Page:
what is a fair percentage ownership for sole developer of tech startup (4th co-founder)?


My husband was brought on as a 4th partner of a startup last year. Unfortunately, he did not take the LLC legal docs to a lawyer to make sure the % he was being offered was fair before signing.

He currently has 8%, however I don't feel this is fair. He has not quit his day job, but has put in countless night and weekend hours for the past year into creating this application. He has put forth his own money to buy necessary hardware/software. He will be the sole person responsible for maintaining/improving the application after it is released.

No one is drawing a salary from the company at this point since there haven't been any sales yet, although the application is near completion and they anticipate selling soon. Everyone is still working their daytime jobs. One partner brought the idea, the second partner handles all legal aspects, including drafting the articles of incorporation, the third handles sales and has already found potential clients.

My questions are:

  1. Is 8% reasonable?
  2. If not, what would be more reasonable.
  3. At this point, can he do anything to change his percentage?

He plans on talking with the other three about this. But I'm afraid since he's already signed on to the 8%, all he can do is just hope they don't laugh in his face.

The business is currently split 36/36/20/8.

The code is available to all the partners, so he has no leverage I can think of.

Co-Founder Technology Development

asked Jul 27 '12 at 16:38
11 points

2 Answers


He should talk to a lawyer before he raises the issue with the partners, and have the lawyer read and explain the documents he has signed. From what you've described, it doesn't look like he has a basis for additional claims, unless the other partners are willing to give him something.

Fair is a very relative concept. Consider this point of view: he merely wrote some code. Anyone can do it. They came up with the idea. Being myself an engineer, I know how ridiculous this sounds. But I've stopped counting the times "entrepreneurs" with "ideas" approached me with proposals "hey, we need someone to write the code for our idea".

Hopefully your husband learned his lesson.

answered Jul 27 '12 at 17:17
5,090 points
  • I think he has. He'll be contacting a lawyer immediately. In the meantime, I will just hope that the product sells well enough to make him a decent amount of money. Thank you! – Tracy 10 years ago


He should just talk to them about it. I don't think there is much else to it. He has signed up for 8%, that's his legal entitlement.

As for what's fair, you don't mention how long they have worked on this before he started. Maybe they took a lot more risk or financial burden early on to get this going.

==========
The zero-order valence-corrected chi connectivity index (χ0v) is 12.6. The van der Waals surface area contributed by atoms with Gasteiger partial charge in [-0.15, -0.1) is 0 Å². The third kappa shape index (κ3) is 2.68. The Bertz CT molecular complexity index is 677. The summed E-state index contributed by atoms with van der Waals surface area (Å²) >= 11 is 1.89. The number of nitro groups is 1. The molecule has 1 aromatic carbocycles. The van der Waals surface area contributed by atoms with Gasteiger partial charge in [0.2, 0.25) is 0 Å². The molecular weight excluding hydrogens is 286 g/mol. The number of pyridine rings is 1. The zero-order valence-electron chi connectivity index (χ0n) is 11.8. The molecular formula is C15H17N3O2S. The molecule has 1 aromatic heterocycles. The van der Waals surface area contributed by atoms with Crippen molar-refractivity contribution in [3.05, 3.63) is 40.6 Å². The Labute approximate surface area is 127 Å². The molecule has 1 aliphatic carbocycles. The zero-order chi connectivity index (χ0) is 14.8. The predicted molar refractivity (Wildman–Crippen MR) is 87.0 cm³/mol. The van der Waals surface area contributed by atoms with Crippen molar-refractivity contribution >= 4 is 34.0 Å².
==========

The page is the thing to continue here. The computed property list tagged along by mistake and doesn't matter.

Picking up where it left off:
I think an even 25% split is usually the fair way to go... unless he comes in late and a lot of work is already done, which may be the case here.

answered Jul 27 '12 at 17:41
Joel Friedlaender
5,007 points
  • The idea was well formed, an example back end program had been written, and market interest had been established prior to my husband joining. The back end program was only used as a model for the final product and had to be completely rewritten by my husband. He also designed and wrote the front end program from scratch and developed a new patentable algorithm in the process. My husband has also taken on an equal share of financial risk. Maybe it's just me being biased, but it seems to me he's brought his fair share of effort/capital to the company. – Tracy 10 years ago
  • There is still too little information to really get a good gauge of it (and there always would be, it's not a simple matter). I do think joining something that already had a prototype made and market interest tested is a lot less risky than starting from scratch. The original founders deserve extra for that. How much extra, well that's subjective. Do remember that 8% of something big is still quite a lot, it may not be worth getting hung up on the equality and causing rifts. – Joel Friedlaender 10 years ago
  • Let's just say that the "prototype" was probably no more than 15% of the final product, nowhere near anything that could have been sold or tested. And that 15% had to be rewritten. That was the main reason they set out to find someone else to develop it. The partner who tested market interest just happens to already work in sales in the target market. So all he did was simply ask his current clients if they would be interested in such and such type of product. Not very risky in my eyes. Either way, you are right, 8% would still be significant if this does well. So we cross our fingers. – Tracy 10 years ago

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